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  • Female Spectatorship, Jeremy Collier and the Anti-Theatrical Debate
  • Jean I. Marsden

In 1662, Richard Baker defended the stage by protesting “Indeed, it is not so much the Player, that makes the Obscenity, as the Spectator himself.” 1 Baker’s words, written in response to William Prynne’s massive diatribe against the theater, Histrio-Mastix, the Players Scovrge, or Actors Tragaedy (1633), express the shift in emphasis from actor to spectator that was to become the central focus of late seventeenth- and early eighteenth-century writing for and about the stage. Taking issue with Prynne’s description of the actor as not only obscene but hypocritical, Baker represents theater as the interaction of spectator and spectacle, a communal experience in which the audience plays a crucial role in interpreting the representation. This emphasis on audience response is a critical component in the many discussions of the theater published during the next fifty years. While Baker’s own work deals more with exposing the fallacies of a previous generation of anti-theatrical prejudices, its emphasis on theater as representation and the dynamics of audience response is crucial to the Restoration and eighteenth-century understanding of drama. His book represents the first of a series of often sophisticated discussions of the complex relationship between visual representation and the spectator, and between spectatorship and desire.

These commentaries, most notably those in opposition to the theater, articulate a complex concept of spectatorship, prefiguring Lacan and an entire generation of film theorists. 2 They detail a system of voyeurism, involving an image (here a living image), an audience which watches that image, and a reflexive gaze which excites desire. As Baker explains, it is the spectator who makes the obscenity, who creates the erotic context for what he—or she—sees. In addition, as revealed by attacks on the theater such as Jeremy Collier’s Short View of the Immorality and Profaneness of the English Stage (1698), concerns of spectatorship cannot be separated from sexuality, particularly female sexuality. While critics had attacked the immorality of the stage for over a millennium, among English writers the link between spectatorship and female sexuality can be traced to the explosion of publications which followed Collier. Earlier writers, such as Prynne or Stephen Gosson, had focused their arguments on issues such as the corruptness of actors or the [End Page 877] hypocrisy involved in acting, and in particular on the evils of dressing men in women’s clothing. 3 This late seventeenth-century concern with spectatorship appears to be an English phenomenon; continental writers express little interest in the dynamics of audience response. 4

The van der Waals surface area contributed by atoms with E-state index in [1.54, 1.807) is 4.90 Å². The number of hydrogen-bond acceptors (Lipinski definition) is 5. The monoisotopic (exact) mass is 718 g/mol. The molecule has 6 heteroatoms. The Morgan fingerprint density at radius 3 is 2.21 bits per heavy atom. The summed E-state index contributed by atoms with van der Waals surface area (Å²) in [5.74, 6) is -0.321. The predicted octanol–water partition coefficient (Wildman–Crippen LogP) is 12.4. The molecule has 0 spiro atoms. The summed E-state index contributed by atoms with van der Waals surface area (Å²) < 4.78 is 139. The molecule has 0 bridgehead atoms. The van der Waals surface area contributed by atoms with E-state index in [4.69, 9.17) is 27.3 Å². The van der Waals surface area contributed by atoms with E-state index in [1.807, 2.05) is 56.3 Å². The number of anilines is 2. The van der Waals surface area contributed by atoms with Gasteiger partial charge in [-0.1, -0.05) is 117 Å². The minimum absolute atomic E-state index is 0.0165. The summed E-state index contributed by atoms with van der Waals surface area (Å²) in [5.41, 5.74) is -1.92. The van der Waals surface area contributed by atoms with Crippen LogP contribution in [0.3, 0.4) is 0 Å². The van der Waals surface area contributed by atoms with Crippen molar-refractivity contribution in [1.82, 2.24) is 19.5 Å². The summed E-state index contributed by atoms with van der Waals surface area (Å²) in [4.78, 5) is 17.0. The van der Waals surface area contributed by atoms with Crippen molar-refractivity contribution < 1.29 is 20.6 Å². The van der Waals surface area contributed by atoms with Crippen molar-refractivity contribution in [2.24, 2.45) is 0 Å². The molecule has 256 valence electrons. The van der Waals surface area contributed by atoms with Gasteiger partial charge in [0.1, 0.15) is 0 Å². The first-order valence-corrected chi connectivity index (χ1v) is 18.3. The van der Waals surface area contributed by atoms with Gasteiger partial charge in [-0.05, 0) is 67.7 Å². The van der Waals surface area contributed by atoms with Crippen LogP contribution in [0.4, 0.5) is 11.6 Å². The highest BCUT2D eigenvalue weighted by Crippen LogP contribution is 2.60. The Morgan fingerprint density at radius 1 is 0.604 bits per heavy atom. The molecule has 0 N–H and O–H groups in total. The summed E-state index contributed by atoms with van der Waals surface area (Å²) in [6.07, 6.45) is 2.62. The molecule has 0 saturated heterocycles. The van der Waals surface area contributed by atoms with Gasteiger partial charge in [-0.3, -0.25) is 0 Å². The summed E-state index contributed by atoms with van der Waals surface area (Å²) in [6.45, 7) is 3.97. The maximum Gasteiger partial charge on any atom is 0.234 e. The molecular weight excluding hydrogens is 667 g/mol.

It is only in the late seventeenth century that attacks on the stage begin to focus directly and repeatedly upon the effect of theater on the audience, and in particular on the female members of the audience. Sexuality becomes the issue upon which this controversy pivots, both the sexuality of the female spectator and the sexuality of the female image that she watches. Specifically, the anti-theatrical writers express an unconcealed fear of the female gaze and its ramifications. How will women respond to what they see upon the stage—and how will their reaction affect family and state? Interestingly, these opponents of the stage take women more seriously than those who defend it, admitting the consequences as well as the potency of the female gaze, a gaze which they link inexorably to a woman’s sexuality. Defenders of the stage not only downplay any potential danger, but frequently ignore the female spectator altogether.

Ironically, there is no female voice in this debate. Despite the widespread concern with the effect of theater upon women, and the emphasis on the female spectator that appears in prologues and epilogues, few women actually recorded their responses to the theater. For us, they remain a silent and mysterious presence upon whom a generation of moralists projected their own fears. We know they were capable of expressing both displeasure and pleasure, as Wycherley’s bitterly witty “Epistle Dedicatory” to The Plain Dealer makes clear; the ladies in the London audiences plainly objected to the obscenity of The Country Wife and were adept at communicating their objections. 5 Nonetheless, no woman...

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